Granted, this won’t happen next year (and maybe not even next century), but it’s nevertheless the next unit of information after the current consumer standard known as the terabyte (or TB). It’s three steps up from the much smaller megabyte and is commonly noted as 1000 units to the fourth power.

When working with binary notation, this number (distinctly labeled the “pebibyte” instead of the “petabyte” to better distinguish between the two values) changes to 1024 to the fifth power.

For reference, a megabyte in binary notation — which is labeled as “mebibyte,” a term we’ll elaborate more on below — changes to 1024 to the second power. Another way of looking at the petabyte in binary notation is to write it out in full: that’s 1,125,899,906,842,624 bytes per single pebibyte. (That’s 15 zeroes, to be clear.)

Megabyte Explained

While the petabyte is a long way off from the kilobyte — one of the former is equivalent to a quadrillion of the latter — the megabyte is just a single step up from the kilobyte. It goes without saying that these two units of information pale in comparison to the size of a gigabyte.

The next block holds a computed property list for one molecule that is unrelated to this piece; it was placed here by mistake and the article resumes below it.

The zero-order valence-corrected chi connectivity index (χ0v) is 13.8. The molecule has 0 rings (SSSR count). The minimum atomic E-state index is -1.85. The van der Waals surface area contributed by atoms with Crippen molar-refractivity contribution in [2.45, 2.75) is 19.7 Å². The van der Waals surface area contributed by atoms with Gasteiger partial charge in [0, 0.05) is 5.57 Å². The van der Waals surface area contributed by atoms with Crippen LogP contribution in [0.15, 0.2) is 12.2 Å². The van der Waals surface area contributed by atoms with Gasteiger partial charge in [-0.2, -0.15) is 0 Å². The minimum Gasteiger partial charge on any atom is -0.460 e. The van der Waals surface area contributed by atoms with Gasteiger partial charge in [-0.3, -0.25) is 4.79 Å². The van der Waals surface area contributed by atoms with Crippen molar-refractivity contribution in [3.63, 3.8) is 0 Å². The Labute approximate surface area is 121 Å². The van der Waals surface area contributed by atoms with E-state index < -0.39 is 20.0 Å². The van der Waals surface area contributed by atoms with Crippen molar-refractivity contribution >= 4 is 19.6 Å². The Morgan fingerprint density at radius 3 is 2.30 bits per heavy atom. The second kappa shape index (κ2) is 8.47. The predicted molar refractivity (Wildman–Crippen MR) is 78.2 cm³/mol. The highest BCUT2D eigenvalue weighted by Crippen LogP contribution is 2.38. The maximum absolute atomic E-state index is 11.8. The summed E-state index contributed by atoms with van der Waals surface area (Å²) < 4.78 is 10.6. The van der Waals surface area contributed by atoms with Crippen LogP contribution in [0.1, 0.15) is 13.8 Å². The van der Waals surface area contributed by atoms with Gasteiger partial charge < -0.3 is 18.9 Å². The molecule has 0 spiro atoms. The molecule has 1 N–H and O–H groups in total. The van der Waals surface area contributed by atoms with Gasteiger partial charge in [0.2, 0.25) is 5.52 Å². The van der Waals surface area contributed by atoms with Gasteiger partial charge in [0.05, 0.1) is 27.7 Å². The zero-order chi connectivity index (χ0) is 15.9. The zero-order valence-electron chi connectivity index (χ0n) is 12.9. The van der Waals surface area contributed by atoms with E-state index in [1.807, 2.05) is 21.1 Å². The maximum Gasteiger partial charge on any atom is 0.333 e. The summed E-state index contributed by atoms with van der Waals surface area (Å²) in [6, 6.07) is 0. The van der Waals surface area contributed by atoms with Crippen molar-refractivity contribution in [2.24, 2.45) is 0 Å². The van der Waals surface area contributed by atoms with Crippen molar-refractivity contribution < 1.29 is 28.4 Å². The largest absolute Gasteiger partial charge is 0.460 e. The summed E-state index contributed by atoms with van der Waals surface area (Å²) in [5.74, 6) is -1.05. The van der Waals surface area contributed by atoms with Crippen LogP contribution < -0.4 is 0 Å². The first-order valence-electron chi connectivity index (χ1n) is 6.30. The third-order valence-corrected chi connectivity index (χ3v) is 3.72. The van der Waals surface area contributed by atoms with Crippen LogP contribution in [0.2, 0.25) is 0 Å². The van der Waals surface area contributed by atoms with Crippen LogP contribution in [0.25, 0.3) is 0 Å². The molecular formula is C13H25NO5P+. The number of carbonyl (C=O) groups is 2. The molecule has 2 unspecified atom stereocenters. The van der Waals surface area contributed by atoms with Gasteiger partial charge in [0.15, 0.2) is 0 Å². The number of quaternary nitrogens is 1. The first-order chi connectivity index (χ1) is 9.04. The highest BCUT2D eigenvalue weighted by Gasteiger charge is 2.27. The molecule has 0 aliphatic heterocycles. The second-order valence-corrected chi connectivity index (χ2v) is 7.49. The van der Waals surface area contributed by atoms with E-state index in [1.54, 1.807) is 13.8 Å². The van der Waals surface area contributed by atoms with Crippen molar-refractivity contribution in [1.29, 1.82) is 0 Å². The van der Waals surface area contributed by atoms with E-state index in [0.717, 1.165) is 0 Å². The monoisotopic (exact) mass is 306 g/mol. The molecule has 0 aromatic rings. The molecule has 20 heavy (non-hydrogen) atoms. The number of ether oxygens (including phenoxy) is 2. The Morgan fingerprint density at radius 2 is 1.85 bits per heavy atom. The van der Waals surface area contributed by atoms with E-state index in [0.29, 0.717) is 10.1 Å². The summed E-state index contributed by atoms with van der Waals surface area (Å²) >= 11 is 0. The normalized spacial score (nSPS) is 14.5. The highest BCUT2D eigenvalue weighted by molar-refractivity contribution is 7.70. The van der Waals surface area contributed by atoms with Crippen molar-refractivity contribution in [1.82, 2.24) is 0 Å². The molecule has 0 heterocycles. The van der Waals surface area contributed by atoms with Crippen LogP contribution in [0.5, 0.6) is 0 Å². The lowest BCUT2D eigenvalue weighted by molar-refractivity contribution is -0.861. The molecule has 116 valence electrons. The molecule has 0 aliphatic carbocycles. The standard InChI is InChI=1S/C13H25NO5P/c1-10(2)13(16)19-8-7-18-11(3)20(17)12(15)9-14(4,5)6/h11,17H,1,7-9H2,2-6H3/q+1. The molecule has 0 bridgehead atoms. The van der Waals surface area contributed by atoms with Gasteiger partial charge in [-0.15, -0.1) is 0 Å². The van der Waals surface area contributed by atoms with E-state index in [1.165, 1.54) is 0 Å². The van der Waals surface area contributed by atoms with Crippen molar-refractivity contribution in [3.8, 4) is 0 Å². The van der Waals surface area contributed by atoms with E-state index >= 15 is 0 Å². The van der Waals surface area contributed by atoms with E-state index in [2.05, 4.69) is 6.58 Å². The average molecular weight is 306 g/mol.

However, a megabyte remains larger than a kilobyte by comparison. If you were to arrange them from smallest to largest, it would go kilobyte, then megabyte, then gigabyte. Compared to a petabyte, a megabyte is worth just one thousand kilobytes. (That’s one million bytes in all, or slightly more in binary notation.)

dvd vs blu-ray
A CD-ROM holds about 650 MB.

Similarly to the petabyte, these exact numbers change when you switch over to binary notation. (Binary notation is the preferred way to convey this unit of information in the field of computer science, where binary digits are much preferred over the well-rounded numbers of decimal notation which exclusively uses units of 10.)

In binary notation, a “megabyte” is, instead, labeled a “mebibyte.” Its abbreviation changes, as well, switching from “MB” to “MiB.” Likewise, petabyte (PB) changes to pebibyte (PiB). Ultimately, a megabyte is equivalent to 1,000,000 bytes, while a mebibyte is 1,048,576 bytes.

This “mebibyte” terminology is not the same as the “megabit.” This is something else entirely different. Instead of dealing with storage and varying amounts of bytes, the megabit deals with speed. More specifically, the speed at which digital information travels.